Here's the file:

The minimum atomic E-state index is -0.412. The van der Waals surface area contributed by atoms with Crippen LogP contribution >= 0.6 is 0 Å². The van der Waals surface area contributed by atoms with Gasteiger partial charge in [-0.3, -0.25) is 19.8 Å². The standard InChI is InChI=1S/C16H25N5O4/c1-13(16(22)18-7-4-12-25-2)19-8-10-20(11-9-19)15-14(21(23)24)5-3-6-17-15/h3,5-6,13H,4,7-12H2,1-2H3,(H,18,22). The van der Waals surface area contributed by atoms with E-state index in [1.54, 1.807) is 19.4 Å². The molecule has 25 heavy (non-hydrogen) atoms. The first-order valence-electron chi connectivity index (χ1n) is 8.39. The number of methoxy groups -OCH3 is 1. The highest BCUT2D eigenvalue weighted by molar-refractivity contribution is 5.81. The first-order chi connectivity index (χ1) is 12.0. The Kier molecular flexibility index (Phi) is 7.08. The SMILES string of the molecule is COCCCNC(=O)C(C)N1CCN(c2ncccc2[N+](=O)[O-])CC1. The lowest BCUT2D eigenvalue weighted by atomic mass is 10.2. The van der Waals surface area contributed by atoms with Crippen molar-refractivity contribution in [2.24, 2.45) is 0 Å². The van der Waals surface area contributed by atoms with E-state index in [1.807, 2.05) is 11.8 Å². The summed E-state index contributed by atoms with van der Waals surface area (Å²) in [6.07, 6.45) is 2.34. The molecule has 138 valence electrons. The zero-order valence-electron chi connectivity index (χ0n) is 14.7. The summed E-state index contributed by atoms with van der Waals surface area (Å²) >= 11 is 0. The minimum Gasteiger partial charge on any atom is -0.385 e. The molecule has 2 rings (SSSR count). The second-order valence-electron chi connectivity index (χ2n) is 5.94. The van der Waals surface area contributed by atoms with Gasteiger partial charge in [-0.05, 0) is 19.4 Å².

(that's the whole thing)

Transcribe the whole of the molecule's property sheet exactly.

The minimum atomic E-state index is -0.412. The van der Waals surface area contributed by atoms with Crippen LogP contribution >= 0.6 is 0 Å². The van der Waals surface area contributed by atoms with Gasteiger partial charge in [-0.3, -0.25) is 19.8 Å². The standard InChI is InChI=1S/C16H25N5O4/c1-13(16(22)18-7-4-12-25-2)19-8-10-20(11-9-19)15-14(21(23)24)5-3-6-17-15/h3,5-6,13H,4,7-12H2,1-2H3,(H,18,22). The van der Waals surface area contributed by atoms with E-state index in [1.54, 1.807) is 19.4 Å². The molecule has 25 heavy (non-hydrogen) atoms. The first-order valence-electron chi connectivity index (χ1n) is 8.39. The number of methoxy groups -OCH3 is 1. The highest BCUT2D eigenvalue weighted by molar-refractivity contribution is 5.81. The first-order chi connectivity index (χ1) is 12.0. The Kier molecular flexibility index (Phi) is 7.08. The SMILES string of the molecule is COCCCNC(=O)C(C)N1CCN(c2ncccc2[N+](=O)[O-])CC1. The lowest BCUT2D eigenvalue weighted by atomic mass is 10.2. The van der Waals surface area contributed by atoms with Crippen molar-refractivity contribution in [2.24, 2.45) is 0 Å². The van der Waals surface area contributed by atoms with E-state index in [1.807, 2.05) is 11.8 Å². The summed E-state index contributed by atoms with van der Waals surface area (Å²) in [6.07, 6.45) is 2.34. The molecule has 138 valence electrons. The zero-order valence-electron chi connectivity index (χ0n) is 14.7. The summed E-state index contributed by atoms with van der Waals surface area (Å²) >= 11 is 0. The minimum Gasteiger partial charge on any atom is -0.385 e. The molecule has 2 rings (SSSR count). The second-order valence-electron chi connectivity index (χ2n) is 5.94. The van der Waals surface area contributed by atoms with Gasteiger partial charge in [-0.05, 0) is 19.4 Å².